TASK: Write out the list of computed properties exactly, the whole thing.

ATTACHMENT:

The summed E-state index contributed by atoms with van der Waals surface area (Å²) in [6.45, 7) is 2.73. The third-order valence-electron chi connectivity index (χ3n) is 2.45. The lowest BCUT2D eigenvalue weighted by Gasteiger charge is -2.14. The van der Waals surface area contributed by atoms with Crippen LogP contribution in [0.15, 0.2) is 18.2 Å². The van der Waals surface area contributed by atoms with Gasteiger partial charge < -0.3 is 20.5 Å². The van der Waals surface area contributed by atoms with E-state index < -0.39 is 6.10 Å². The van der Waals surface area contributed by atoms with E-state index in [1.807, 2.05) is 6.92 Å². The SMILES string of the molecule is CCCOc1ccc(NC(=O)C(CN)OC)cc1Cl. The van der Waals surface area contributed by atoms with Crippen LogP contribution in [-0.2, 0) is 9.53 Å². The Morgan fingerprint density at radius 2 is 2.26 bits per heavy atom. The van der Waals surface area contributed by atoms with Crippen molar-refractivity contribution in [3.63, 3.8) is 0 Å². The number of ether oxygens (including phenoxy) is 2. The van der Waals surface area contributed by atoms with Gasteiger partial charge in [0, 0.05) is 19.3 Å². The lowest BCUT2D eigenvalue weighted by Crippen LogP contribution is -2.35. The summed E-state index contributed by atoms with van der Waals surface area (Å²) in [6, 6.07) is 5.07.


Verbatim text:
The summed E-state index contributed by atoms with van der Waals surface area (Å²) in [6.45, 7) is 2.73. The third-order valence-electron chi connectivity index (χ3n) is 2.45. The lowest BCUT2D eigenvalue weighted by Gasteiger charge is -2.14. The van der Waals surface area contributed by atoms with Crippen LogP contribution in [0.15, 0.2) is 18.2 Å². The van der Waals surface area contributed by atoms with Gasteiger partial charge < -0.3 is 20.5 Å². The van der Waals surface area contributed by atoms with E-state index < -0.39 is 6.10 Å². The van der Waals surface area contributed by atoms with E-state index in [1.807, 2.05) is 6.92 Å². The SMILES string of the molecule is CCCOc1ccc(NC(=O)C(CN)OC)cc1Cl. The van der Waals surface area contributed by atoms with Crippen LogP contribution in [-0.2, 0) is 9.53 Å². The Morgan fingerprint density at radius 2 is 2.26 bits per heavy atom. The van der Waals surface area contributed by atoms with Crippen molar-refractivity contribution in [3.63, 3.8) is 0 Å². The number of ether oxygens (including phenoxy) is 2. The van der Waals surface area contributed by atoms with Gasteiger partial charge in [0, 0.05) is 19.3 Å². The lowest BCUT2D eigenvalue weighted by Crippen LogP contribution is -2.35. The summed E-state index contributed by atoms with van der Waals surface area (Å²) in [6, 6.07) is 5.07.